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St Mary's Hare Park

School History - A past pupil's story

We were had the pleasure of meeting a past pupil who attended the school in the late 1940s, who was very pleased to be able to share some of her memories of the school at this time.

Mrs Angela Delderfield, was currently lives in Suffolk, was an unexpected visitor to the school not long ago. On her visit, she fondly recounted her days at the school when she was a young girl growing up in Gidea Park. We were delighted to see photos of Mrs Delderfield with her classmates and teacher from the time, and were treated to a rare trip down memory lane. Below are some of the memoirs which she kindly shared with us from her time at St Mary's Hare Park School in the late 1940s.

 

Miss Pluck and Miss Norman were very different. Miss Norman quite tall with a lovely smile and quite a gentle manner. Miss Pluck tended to hide behind her handkerchief which was always clutched to her face – presumably to keep germs at bay!

I wasn’t a particularly clever child as you will see from the enclosed reports. I have always favoured the arts and music which interested me more, even at that early age.

Our uniform for girls was gymslip and white blouse with green tie in winter and cream dress with green trimmings and panama hats in summer. The boys – the few that were pupils there wore navy blazers and caps with the school crest, and green ties. I don’t remember wearing anything different for sports except plimsolls on our feet.

 One of the teachers – Mrs Fernaux took us out for nature walks down North or South Drive – we picked leaves, berries, conkers etc. to take back to the classroom to paint. We also had craft lessons where we made raffia place mats.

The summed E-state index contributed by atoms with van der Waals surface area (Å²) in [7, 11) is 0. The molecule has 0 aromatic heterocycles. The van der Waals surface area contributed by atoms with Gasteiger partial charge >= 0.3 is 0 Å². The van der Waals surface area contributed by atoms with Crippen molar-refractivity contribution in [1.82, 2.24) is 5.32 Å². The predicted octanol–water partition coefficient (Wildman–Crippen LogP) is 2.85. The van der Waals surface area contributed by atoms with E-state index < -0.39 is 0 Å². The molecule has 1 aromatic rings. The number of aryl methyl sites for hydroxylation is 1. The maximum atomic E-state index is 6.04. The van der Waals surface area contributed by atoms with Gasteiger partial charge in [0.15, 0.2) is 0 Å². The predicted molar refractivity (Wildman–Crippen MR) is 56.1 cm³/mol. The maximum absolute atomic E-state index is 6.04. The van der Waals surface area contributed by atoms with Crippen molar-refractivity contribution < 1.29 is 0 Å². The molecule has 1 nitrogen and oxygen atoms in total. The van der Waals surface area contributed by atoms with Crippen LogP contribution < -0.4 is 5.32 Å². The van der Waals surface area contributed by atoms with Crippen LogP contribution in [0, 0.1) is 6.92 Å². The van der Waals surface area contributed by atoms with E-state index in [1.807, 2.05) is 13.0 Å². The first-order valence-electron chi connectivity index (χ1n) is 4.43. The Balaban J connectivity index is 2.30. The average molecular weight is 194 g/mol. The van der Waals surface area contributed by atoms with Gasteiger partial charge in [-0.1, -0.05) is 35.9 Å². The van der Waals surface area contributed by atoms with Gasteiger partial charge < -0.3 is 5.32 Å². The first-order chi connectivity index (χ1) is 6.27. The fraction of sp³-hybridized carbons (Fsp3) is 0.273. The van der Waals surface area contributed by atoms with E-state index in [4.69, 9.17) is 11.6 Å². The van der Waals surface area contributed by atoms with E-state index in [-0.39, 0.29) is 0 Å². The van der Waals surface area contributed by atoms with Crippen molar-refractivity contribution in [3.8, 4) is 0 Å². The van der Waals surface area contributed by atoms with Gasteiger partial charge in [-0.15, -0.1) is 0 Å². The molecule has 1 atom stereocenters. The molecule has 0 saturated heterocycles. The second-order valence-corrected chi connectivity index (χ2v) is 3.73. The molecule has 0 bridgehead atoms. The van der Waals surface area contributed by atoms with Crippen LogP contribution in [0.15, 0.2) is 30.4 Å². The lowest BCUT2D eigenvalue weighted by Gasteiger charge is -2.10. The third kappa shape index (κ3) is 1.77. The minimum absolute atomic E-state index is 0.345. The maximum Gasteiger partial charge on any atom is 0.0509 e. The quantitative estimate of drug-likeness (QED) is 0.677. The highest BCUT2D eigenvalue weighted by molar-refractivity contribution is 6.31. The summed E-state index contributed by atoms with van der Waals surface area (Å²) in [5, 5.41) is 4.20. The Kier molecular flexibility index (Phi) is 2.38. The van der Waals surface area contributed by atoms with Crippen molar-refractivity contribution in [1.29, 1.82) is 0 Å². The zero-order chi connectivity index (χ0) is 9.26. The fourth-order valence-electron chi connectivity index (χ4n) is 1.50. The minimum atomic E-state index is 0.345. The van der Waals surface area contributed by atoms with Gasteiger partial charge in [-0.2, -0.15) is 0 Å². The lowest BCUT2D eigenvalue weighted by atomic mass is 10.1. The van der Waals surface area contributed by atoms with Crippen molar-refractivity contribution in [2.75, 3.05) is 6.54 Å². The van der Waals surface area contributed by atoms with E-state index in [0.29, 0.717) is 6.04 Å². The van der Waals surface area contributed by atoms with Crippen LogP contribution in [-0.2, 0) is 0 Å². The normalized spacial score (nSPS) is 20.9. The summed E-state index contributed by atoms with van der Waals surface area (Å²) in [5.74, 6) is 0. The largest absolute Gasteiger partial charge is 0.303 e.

View document mrs_delderfield.pdf

 

Occasionally we got out a few instruments like tambourines, drums, castonettes etc. to make what you could loosely call music!

 We didn’t have assembly every day – maybe once a week when Miss Norman played a hymn on the piano. We never had hymn books and only learnt the words from listening. I’m afraid that for me – this led me to singing entirely the wrong words occasionally. For example in ‘We plough the fields and scatter’, instead of ‘And what thou most desirest’ I sang ‘And what thou most is an iris’. In another verse ‘None shall pluck thee from my hand’ became ‘None shall Miss Pluck thee!!’

 We used to stand by our desks and do a few arm lifting and bending exercises but for more of a P.E. lesson we went to the old Drill Hall near the bicycle sheds.

My sister and I didn’t stay for school lunch. Only a very few pupils did. The meals were made in the school kitchen by a couple of ‘maids’ in quite long blue dresses and long white aprons. On the one occasion that for some reason we did stay to lunch I remember Miss Pluck walking round the table which was laid – and with a fork she placed a slice of bread on each side plate.

 Although class sizes were very low compared to most schools today, we weren’t allowed to talk or play about at our desks and good behaviour was very important.

 I believe Hare Park School had a very good record for getting students through the eleven plus exam. My sister passed and moved on to the Brentwood Ursuline for the rest of her education. Sadly, I let the side down and failed so went to Heath Park Secondary School where I did quite well and was very happy.